Ok, so now that we know the difference between the two, which one is best for weight loss? Well, it depends on what kind of weight loss you’re interesting in.
If you want to lose weight really fast and see the numbers go down on the scale, studies show keto wins over plant-based...at first.
But the scale is misleading. Sure, you may lose more pounds on a keto diet in the first few days and weeks, but not more body fat. What happens on low carb diets, from Atkins to keto, is a big initial loss of lean mass, or water and protein. It's why they are so popular — if you're looking to see the number on the scale go down, these low carb diets work (at first). And with the keto diet in particular, there is even more rapid water loss body needs to flush the ketones from the kidneys, too.
And keto diets actually put you at disadvantage and end up slowing the loss of body fat. Dieters who cut down on fat see 80% more fat loss compared to those cutting carbs.
Not to mention, as nearly any weight loss expert will tell you, the best diet is the one you can stick with. And keto is often unsustainable.
This study showed compliance with a keto diet drops by 42 percent over the course of 12 months. That’s almost half of all people ditching the keto way of life! Those who stuck with keto for the year saw the same amount of weight loss as low fat dieters over those 12 months.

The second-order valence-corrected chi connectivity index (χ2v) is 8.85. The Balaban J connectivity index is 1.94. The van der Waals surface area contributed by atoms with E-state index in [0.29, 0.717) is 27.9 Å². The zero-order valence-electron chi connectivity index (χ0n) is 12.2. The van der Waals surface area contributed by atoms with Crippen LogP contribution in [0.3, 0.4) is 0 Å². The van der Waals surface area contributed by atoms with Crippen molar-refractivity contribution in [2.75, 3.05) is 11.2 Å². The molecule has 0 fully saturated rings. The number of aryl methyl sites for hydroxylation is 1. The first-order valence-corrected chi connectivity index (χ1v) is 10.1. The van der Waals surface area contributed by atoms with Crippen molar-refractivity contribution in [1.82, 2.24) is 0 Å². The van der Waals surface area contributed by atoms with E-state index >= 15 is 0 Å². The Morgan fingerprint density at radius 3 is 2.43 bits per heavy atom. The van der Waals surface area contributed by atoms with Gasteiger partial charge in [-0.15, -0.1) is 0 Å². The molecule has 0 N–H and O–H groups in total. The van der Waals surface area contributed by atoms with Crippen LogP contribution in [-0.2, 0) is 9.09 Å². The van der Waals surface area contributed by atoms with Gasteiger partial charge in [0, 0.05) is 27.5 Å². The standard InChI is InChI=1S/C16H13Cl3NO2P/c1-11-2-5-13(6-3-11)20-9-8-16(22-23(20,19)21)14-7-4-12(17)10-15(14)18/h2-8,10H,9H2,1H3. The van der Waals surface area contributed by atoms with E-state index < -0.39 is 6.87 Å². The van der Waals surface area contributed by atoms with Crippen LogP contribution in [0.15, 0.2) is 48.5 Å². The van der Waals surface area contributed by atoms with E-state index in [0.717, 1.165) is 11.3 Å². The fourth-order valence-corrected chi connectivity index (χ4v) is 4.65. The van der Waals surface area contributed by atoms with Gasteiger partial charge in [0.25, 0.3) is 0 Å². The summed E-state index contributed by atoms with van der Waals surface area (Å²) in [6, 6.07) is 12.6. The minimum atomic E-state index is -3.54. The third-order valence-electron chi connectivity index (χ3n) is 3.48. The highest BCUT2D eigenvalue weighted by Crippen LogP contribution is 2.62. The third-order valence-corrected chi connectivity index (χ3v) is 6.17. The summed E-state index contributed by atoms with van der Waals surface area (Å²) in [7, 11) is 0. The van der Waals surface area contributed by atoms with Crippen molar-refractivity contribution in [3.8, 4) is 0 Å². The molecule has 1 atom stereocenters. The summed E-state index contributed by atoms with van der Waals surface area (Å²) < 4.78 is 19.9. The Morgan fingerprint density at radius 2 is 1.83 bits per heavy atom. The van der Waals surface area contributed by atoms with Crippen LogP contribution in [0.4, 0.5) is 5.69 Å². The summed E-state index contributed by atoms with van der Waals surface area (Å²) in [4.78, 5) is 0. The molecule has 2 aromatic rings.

Ok, but what about plant-based weight loss? How does it stack up? Well, you may not drop pounds quite as quickly as keto (remember — the initial weight loss seen in low-carb diets is mostly water weight), plant-based comes out on top for sustainability (and overall health benefits).
Similar to keto, counting calories isn't necessary. But unlike a keto diet, there is not necessarily a specific percentage breakdown of macros when you're following a plant-based diet. The idea is so long as you're eating a balanced plant-based diet filled with nutrient-dense foods, you do not need to focus on the macros. Simply eat the rainbow, and choose whole food vegan options over junk food vegan foods (did you know Oreos are vegan?).